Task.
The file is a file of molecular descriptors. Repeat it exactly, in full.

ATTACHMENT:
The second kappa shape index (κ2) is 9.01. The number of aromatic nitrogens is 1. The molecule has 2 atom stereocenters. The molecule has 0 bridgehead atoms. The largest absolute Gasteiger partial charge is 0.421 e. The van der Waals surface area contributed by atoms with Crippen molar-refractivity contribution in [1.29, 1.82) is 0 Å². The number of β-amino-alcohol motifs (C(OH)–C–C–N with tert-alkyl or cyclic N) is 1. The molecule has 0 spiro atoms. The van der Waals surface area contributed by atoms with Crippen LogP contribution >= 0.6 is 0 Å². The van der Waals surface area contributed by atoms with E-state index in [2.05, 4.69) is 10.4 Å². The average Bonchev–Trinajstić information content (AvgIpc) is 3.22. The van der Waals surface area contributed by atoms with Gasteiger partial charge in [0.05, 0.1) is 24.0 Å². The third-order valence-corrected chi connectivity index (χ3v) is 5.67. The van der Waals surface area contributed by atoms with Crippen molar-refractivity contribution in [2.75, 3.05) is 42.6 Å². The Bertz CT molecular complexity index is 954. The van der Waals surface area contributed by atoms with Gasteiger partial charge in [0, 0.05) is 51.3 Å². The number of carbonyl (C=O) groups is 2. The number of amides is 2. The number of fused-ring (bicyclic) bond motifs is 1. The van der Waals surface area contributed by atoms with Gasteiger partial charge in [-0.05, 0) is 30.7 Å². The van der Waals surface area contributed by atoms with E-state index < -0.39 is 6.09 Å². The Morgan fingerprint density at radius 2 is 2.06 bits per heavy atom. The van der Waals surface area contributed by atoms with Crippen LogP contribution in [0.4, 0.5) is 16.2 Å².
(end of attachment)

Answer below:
The second kappa shape index (κ2) is 9.01. The number of aromatic nitrogens is 1. The molecule has 2 atom stereocenters. The molecule has 0 bridgehead atoms. The largest absolute Gasteiger partial charge is 0.421 e. The van der Waals surface area contributed by atoms with Crippen molar-refractivity contribution in [1.29, 1.82) is 0 Å². The number of β-amino-alcohol motifs (C(OH)–C–C–N with tert-alkyl or cyclic N) is 1. The molecule has 0 spiro atoms. The van der Waals surface area contributed by atoms with Crippen LogP contribution >= 0.6 is 0 Å². The van der Waals surface area contributed by atoms with E-state index in [2.05, 4.69) is 10.4 Å². The average Bonchev–Trinajstić information content (AvgIpc) is 3.22. The van der Waals surface area contributed by atoms with Gasteiger partial charge in [0.05, 0.1) is 24.0 Å². The third-order valence-corrected chi connectivity index (χ3v) is 5.67. The van der Waals surface area contributed by atoms with Crippen molar-refractivity contribution in [2.75, 3.05) is 42.6 Å². The Bertz CT molecular complexity index is 954. The van der Waals surface area contributed by atoms with Gasteiger partial charge in [0, 0.05) is 51.3 Å². The number of carbonyl (C=O) groups is 2. The number of amides is 2. The number of fused-ring (bicyclic) bond motifs is 1. The van der Waals surface area contributed by atoms with Gasteiger partial charge in [-0.05, 0) is 30.7 Å². The van der Waals surface area contributed by atoms with E-state index < -0.39 is 6.09 Å². The Morgan fingerprint density at radius 2 is 2.06 bits per heavy atom. The van der Waals surface area contributed by atoms with Crippen LogP contribution in [0.4, 0.5) is 16.2 Å².